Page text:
Growing movement focuses on ‘ugly’ fruits and vegetables to fight food waste

Yesenia Gutierrez of Pasco picks Granny Smith apples in 2014 at Broetje Orchards near Prescott, Wash.
Yesenia Gutierrez of Pasco picks Granny Smith apples in 2014 at Broetje Orchards near Prescott, Wash. Tri-City Herald

Apple growers want every apple they harvest to be perfect, but it doesn’t always work out that way.

Farmers of all crops often end up with plenty of produce that has wrinkles, weather damage, or wonky shapes that are not seen in the grocery store because they don’t meet modern visual expectations. But a growing movement calls for eating these “ugly” fruits and vegetables to help combat America’s staggering food waste problem.

“I think the public has a huge misconception that if there is a mark on it, it’s not good,” said Jordan Figueiredo, the founder of the Ugly Fruit and Veg Campaign. “But almost half of all produce is wasted; we throw away 20 billion pounds of ugly produce every year.”

Figueiredo, whose activism includes posting photos of funny looking fruits and vegetables on social media and encouraging grocery stores to carry ugly produce, was in Yakima last week to visit Tree Top, the region’s largest fruit processor.

In the U.S. alone, consumers and retailers toss 133 billion pounds of food every year – uneaten leftovers, expired products and unsold fresh produce.

Tree Top spokeswoman Sharon Miracle said the company has been making use of ugly fruit long before it was hip.

“That’s why we exist,” she said. “Our growers wanted a place to take fruit that’s not pretty enough for the fresh market and we are here to provide fruit products that value that fruit.”

Every year, the company processes more than 600 million pounds of “ugly” apples into juice, applesauce, peeled apple slices, dried fruit that’s used in cereal, granola bars and other products. That’s just more than 10 percent of Washington’s apple harvest, while the rest goes primarily to the fresh market, domestic and exports.

“One of the reasons I’m excited to work with Tree Top is that they are one of the few companies talking about this, saying, ugly produce is OK, look, we’re already eating it,” Figueiredo said during a tour of the facility, where he scoured bins of freckled golden delicious apples and undersized galas for funny shaped fruit.

As growers send trucks of apples to the Selah plant, Tree Top staff inspects samples for sugar content to see if the fruit is so ripe it needs to be processed right away or if it can be stored for a month or so. Then, a computerized sorting system scans the fruit and allocates it as destined for one product based on condition and variety, said Joel Yeager, director of logistics.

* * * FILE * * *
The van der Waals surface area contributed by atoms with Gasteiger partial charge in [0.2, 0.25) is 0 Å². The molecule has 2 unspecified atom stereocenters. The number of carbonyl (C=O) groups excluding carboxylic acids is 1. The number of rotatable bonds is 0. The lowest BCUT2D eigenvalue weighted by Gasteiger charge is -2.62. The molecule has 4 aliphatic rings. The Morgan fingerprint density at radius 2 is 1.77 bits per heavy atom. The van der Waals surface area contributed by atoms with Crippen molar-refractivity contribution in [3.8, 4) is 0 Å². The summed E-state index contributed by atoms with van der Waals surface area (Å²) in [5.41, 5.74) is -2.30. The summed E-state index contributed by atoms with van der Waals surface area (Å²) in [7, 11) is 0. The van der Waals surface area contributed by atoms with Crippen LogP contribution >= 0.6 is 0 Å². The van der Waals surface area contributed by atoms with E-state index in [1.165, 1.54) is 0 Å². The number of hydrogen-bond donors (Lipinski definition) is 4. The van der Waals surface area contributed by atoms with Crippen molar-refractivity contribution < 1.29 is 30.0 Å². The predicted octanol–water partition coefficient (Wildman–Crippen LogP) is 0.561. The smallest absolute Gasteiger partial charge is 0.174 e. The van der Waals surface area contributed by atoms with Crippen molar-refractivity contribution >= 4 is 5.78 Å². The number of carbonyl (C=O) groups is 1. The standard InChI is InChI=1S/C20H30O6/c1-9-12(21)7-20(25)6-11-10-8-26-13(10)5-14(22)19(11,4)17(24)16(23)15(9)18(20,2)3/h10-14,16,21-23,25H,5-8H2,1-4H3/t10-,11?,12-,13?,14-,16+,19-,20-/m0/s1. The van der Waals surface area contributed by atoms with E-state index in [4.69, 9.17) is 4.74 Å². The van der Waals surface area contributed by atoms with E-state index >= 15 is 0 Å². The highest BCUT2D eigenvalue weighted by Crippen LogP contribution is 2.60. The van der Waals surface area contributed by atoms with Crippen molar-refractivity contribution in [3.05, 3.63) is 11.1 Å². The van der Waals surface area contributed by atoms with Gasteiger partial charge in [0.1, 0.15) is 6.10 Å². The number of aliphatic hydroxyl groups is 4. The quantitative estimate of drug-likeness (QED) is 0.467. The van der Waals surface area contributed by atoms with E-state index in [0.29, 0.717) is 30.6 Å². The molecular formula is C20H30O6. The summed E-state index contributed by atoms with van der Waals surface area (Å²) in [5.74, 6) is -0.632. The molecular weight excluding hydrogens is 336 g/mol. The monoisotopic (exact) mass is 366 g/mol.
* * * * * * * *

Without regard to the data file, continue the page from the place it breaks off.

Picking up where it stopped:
Fruit in the best condition heads to their fresh sliced apple production line, he said, but if the apples are too big for the slicer, they get diverted for juice. Firm apples with skin blemishes end up in sauce.

Thanks to processors like Tree Top, edible apples grown in the Yakima Valley are rarely wasted, said Jon DeVaney, president of the Washington State Tree Fruit Association.

But for growers, selling to a juice processor yields far less return for their fruit than selling to the fresh market.

That’s what some are embracing the “ugly fruit and veg” trend to try to sell cosmetically damaged fruit fresh.

It’s the low-hanging fruit of the food waste problem, pun intended.

Jordan Figueiredo, founder of the Ugly Fruit and Veg Campaign

This year, Columbia Marketing International, a Wentachee-based marketing company representing Washington growers and packers, launched its “I’m Perfect” brand to market imperfect fruit to consumers.

“Our take on it was to take advantage of this ugly fruit trend, to leverage that to say this is some fruit that has some blemishes, but it really does taste good,” said Steve Lutz, CMI vice president of sales. “It’s been pretty encouraging, just from the number of retailers that have expressed interest.”

Most of the apples sold under the “I’m Perfect” brand this year will be from orchards in the Quincy area that suffered hail damage, which leaves scars on the skin, Lutz said.

The challenge in marketing the brand is that CMI and its growers don’t have enough imperfect fruit to contract with large grocers, he said.

“We get paid to produce perfect quality fruit and that’s what we do for the most part. We’d rather not have a lot of supply for this, because then something went wrong,” Lutz said. “Hopefully, its a win-win that we can get some additional fruit in the markets and generate some initial revenue for growers that have a catastrophic event like a hail storm.”

Grocery chains are also trying to get into the ugly produce game.

Figueiredo said Giant Eagle and Whole Foods Market grocery chains each started to market “ugly” fruits and vegetables in the past year. And earlier this summer, Wal-Mart announced it would sell CMI’s “I’m Perfect” apples in select stores. The chain has also sold “Spuglies” – weather-damaged potatoes – in some locations.

It’s a small step in the face of an enormous problem.

The United Nations estimates that globally about a third of all the food produced is wasted, and that 2.9 trillion pounds of uneaten food represents a staggering waste of water, land, fertilizer, pesticides and so forth.

And ugly produce is far from the only issue. In the U.S. alone, consumers and retailers toss 133 billion pounds of food every year – uneaten leftovers, expired products and unsold fresh produce.

But Figueiredo said he’s found the ugly fruit issue to be the best place to start.

“It’s the low-hanging fruit of the food waste problem, pun intended,” he said. “It’s raising awareness that food isn’t grown the way it looks at the grocery store where we see everything the same size, shape and color. … This is reconnecting people with where their food comes from.”